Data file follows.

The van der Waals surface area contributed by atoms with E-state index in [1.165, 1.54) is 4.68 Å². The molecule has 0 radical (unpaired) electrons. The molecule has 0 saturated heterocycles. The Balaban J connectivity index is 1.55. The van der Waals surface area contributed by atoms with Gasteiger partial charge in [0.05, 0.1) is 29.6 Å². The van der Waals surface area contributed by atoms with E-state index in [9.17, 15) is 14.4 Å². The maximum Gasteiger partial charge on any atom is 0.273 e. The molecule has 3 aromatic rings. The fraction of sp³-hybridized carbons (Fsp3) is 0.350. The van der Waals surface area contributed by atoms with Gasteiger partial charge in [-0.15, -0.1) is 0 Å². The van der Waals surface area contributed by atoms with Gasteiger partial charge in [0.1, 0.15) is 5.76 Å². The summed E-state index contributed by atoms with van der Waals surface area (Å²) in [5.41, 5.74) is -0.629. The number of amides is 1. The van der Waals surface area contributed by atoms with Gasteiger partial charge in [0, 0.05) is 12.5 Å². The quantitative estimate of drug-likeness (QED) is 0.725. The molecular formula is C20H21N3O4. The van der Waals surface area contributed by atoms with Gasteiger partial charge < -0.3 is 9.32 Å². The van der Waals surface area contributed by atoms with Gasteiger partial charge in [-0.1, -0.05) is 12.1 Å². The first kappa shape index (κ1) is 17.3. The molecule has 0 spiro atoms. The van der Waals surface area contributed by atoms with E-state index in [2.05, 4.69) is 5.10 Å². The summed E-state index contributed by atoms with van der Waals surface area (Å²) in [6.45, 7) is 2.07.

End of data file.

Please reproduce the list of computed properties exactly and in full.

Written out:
The van der Waals surface area contributed by atoms with E-state index in [1.165, 1.54) is 4.68 Å². The molecule has 0 radical (unpaired) electrons. The molecule has 0 saturated heterocycles. The Balaban J connectivity index is 1.55. The van der Waals surface area contributed by atoms with Gasteiger partial charge in [0.05, 0.1) is 29.6 Å². The van der Waals surface area contributed by atoms with E-state index in [9.17, 15) is 14.4 Å². The maximum Gasteiger partial charge on any atom is 0.273 e. The molecule has 3 aromatic rings. The fraction of sp³-hybridized carbons (Fsp3) is 0.350. The van der Waals surface area contributed by atoms with Gasteiger partial charge in [-0.15, -0.1) is 0 Å². The van der Waals surface area contributed by atoms with Gasteiger partial charge in [0.1, 0.15) is 5.76 Å². The summed E-state index contributed by atoms with van der Waals surface area (Å²) in [5.41, 5.74) is -0.629. The number of amides is 1. The van der Waals surface area contributed by atoms with Gasteiger partial charge in [0, 0.05) is 12.5 Å². The quantitative estimate of drug-likeness (QED) is 0.725. The molecular formula is C20H21N3O4. The van der Waals surface area contributed by atoms with Gasteiger partial charge < -0.3 is 9.32 Å². The van der Waals surface area contributed by atoms with Gasteiger partial charge in [-0.1, -0.05) is 12.1 Å². The first kappa shape index (κ1) is 17.3. The molecule has 0 spiro atoms. The van der Waals surface area contributed by atoms with E-state index in [2.05, 4.69) is 5.10 Å². The summed E-state index contributed by atoms with van der Waals surface area (Å²) in [6.45, 7) is 2.07.